While there is in the pathfinder schools a spread of digital expertise the parents, from information industry professionals through to the early users, it appears the digital understanding and mindset of the total group is continually being lifted as the technology becomes more sophisticated, knowledge of its possibilities grows, the school continually updates its practises and the expectations rise. While still embryonic it is interesting to observe the number associated with a pathfinder school also desirous of promoting the creation of digital start ups.

While further research is needed talk to any within the parent community of the pathfinder schools and you’ll soon appreciate how strongly and naturally they have embraced the digital and switched on they are to the digital possibilities. This is a clientele, increasingly Millennial, as Westerman et.al (2014) reveal, who no longer differentiate between online and face-to-face experiences, who out the school walls have already normalised the use of the digital.

The school community wide impact of the digital upon the wider school community can be evidenced in two seemingly small examples, the adoption of the school app, and the integrated teaching of coding from the early childhood upwards.

In opting to formally communicate with the children’s homes and the school’s wider community via a school app, and an app intended primarily for mobile technology the school community soon abandoned long established paper based practises and limited expectations and embraced a mode for clients living and working in an ever evolving, time short digital world. The apps readily and inexpensively handled all types of tailored digital communiques, from regular lengthy e-newsletters, reports, quick surveys and emergency notices. They completely replaced all manner of slow and inefficient paper communiques. In observing how the parents of children on a year cohort excursion were notified digitally of a delay because of traffic it struck me:

  • how attuned the school was to its client’s, and their 2015 expectations
  • how poor had schools been in looking after their clients, all too often using the communications challenge to do nothing.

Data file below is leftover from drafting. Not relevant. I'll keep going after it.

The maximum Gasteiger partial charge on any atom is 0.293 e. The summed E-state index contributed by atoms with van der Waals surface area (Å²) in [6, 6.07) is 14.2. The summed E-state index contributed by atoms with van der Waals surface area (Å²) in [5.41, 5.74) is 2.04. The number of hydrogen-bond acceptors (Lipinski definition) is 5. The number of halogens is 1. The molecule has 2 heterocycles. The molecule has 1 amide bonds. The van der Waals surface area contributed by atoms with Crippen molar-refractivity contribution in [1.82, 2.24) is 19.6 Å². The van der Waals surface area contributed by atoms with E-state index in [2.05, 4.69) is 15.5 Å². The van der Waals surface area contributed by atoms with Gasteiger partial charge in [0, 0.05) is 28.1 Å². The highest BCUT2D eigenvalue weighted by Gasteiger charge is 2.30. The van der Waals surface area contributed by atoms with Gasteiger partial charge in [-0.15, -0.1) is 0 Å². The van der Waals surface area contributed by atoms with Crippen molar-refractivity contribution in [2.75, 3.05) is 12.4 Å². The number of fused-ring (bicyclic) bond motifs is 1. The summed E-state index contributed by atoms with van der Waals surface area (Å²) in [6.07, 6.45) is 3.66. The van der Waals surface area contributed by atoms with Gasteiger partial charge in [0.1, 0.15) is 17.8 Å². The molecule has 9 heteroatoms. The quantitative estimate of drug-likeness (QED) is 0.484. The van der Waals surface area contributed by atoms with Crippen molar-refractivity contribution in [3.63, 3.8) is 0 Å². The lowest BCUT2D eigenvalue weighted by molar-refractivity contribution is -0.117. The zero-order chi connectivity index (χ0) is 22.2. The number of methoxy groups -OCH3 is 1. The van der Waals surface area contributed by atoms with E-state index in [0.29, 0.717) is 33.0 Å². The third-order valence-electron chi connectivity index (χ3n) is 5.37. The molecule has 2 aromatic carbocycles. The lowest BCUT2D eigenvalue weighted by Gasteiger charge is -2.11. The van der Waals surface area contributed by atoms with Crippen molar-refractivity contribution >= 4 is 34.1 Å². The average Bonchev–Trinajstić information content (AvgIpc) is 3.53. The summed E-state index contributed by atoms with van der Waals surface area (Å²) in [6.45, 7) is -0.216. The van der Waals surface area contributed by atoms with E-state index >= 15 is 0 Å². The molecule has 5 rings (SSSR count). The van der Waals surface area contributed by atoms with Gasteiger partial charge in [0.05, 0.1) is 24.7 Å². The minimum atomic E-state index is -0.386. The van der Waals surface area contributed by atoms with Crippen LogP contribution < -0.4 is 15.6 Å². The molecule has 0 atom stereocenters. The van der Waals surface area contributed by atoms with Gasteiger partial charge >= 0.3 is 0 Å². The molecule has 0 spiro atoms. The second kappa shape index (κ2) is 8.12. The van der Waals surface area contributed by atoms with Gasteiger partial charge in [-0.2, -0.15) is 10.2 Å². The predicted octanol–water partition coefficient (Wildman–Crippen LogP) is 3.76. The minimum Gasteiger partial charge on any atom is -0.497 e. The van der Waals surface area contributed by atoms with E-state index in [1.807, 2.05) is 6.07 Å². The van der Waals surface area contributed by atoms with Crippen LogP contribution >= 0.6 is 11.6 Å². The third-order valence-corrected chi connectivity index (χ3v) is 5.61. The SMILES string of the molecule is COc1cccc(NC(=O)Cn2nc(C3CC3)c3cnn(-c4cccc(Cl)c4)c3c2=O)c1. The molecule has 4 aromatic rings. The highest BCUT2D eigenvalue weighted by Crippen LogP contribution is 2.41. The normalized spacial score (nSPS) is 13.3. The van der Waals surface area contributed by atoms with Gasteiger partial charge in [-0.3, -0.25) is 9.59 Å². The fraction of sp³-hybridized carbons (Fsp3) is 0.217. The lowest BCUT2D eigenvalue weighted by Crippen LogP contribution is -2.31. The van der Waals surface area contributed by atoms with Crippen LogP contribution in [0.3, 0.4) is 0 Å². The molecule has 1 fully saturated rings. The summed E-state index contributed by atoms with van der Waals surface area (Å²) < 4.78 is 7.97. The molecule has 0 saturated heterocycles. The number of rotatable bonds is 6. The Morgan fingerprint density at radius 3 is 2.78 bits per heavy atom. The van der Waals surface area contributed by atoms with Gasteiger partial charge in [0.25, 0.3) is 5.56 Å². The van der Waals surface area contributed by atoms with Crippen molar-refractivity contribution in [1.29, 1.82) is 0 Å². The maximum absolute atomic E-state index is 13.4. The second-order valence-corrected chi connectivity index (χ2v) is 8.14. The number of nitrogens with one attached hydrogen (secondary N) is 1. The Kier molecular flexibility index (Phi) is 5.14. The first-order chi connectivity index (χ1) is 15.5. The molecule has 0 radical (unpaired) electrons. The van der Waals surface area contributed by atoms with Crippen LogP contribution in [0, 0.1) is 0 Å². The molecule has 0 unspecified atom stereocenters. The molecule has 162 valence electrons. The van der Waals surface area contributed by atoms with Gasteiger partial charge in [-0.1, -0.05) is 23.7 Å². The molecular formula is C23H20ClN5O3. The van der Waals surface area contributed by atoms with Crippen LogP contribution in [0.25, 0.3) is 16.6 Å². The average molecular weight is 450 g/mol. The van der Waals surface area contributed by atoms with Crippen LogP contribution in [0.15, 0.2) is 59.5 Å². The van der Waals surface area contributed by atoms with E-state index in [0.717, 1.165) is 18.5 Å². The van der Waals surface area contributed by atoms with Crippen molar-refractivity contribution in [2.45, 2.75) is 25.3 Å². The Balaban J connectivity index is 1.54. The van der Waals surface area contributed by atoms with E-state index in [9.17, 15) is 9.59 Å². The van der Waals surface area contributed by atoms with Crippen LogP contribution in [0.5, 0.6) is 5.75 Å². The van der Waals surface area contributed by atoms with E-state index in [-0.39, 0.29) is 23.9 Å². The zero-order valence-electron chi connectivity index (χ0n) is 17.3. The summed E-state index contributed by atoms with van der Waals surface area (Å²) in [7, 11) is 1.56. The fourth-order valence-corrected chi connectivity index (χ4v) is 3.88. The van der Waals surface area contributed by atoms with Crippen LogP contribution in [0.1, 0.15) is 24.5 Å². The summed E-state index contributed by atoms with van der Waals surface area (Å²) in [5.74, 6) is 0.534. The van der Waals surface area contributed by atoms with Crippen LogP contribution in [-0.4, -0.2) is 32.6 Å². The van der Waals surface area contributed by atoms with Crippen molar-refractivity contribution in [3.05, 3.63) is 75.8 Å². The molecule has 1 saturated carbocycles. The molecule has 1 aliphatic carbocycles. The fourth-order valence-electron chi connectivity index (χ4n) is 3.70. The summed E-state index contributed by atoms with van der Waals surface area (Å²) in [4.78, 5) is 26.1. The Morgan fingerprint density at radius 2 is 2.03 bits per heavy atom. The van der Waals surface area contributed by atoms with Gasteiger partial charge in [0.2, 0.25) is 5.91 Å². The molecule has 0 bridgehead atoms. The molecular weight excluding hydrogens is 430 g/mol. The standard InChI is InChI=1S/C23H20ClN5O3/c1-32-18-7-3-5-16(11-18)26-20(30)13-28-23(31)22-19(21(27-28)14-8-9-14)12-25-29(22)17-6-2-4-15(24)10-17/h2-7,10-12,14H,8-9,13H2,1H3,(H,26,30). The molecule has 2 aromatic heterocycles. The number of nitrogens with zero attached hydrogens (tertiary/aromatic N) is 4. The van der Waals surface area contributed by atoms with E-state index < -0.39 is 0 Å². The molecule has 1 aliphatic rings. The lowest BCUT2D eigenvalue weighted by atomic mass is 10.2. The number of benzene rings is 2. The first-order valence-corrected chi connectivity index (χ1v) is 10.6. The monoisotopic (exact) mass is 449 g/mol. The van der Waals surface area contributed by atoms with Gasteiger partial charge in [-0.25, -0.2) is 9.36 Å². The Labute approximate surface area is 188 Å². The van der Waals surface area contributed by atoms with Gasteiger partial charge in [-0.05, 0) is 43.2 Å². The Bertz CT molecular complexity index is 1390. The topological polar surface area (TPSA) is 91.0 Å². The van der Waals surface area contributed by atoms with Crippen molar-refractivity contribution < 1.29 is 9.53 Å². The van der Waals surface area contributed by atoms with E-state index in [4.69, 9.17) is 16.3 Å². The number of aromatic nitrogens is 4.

Similarly in observing the ease with which a group of 6-7 year olds had incorporated coding – using Scratch – in their small group creation of an e-book for English it impressed how

  • at ease were the children with the facility and applying its underpinning logic
  • many skills and concepts they were simultaneously addressing and developing in the one integrating task
  • different it was to traditional segmented silo like teaching
  • transferable were the suite of skills and attributes being developed to most other areas of future study, work and life
  • important it was for the parents and the wider school community to understand and build upon the children’s 21st century capabilities.

When one encounters young ones eager to demonstrate their coding skills and hears 7 year olds casually commenting that the image for the e-book is in her Dropbox one can soon appreciate why the parents are daily experiencing a mode of schooling and teaching through their children’s eyes dramatically different to their own but which they can see is appreciably more relevant and meaningful.

In accommodating these new digital practises, in understanding and supporting their children’s digitally based learning, in appreciating its 24/7/365 nature the parent community will continually enhance its digital understanding, capability and connectedness.

As it does, as it strengthens its bond with the school, as it pools its resources and expertise with those of the school and comes to ‘own the school’, as the community members involve themselves in other digital initiatives the parent community like the school staff will continue to lift its understanding of the digital, to better appreciate the kind of opportunities opened by digital evolution and will continually lift its expectations of the school.

It will, usually unwittingly, continually expect that much more of already very good schools but in contrast to the past where they had been shut out will build on the close ties with and macro understanding of the school and assist in all manner of ways the school to grow and continue its digital evolution and transformation.

What is already apparent globally is that as the digital standing of the pathfinder schools grows so too will be the demand to enrol extra students in the school. The corollary is that the demand for places in nearby paper based and late adopter schools will likely fall and put the viability of those schools under serious question.

Conclusion

In making these observations it is appreciated that in 2015 the number of pathfinder schools globally that have normalised the 24/7/365 use of the digital and grown their digital community is small.

Notwithstanding those schools are the vanguard of what is to come, the attributes they are displaying being a logical extension of the trends evidenced in their evolutionary journey (Lee and Broadie, 2015) and consistent with the wider digital transformation of organisations.

The micro ecosystems these pathfinder schools are impacting are most readily apparent in villages and small regional towns, but the likely reality is that on closer examination they’ll also be found around the pathfinders in the cities.

The hope is that this short note will open eyes and minds to the societal and economic implications of the development and what astute communities and their leaders could do.

  • Lee, M and Broadie, R (2015) A Taxonomy of School Evolutionary Stages Broulee Australia – Retrieved 20 April 2015 – http://www.digitalevolutionofschooling.net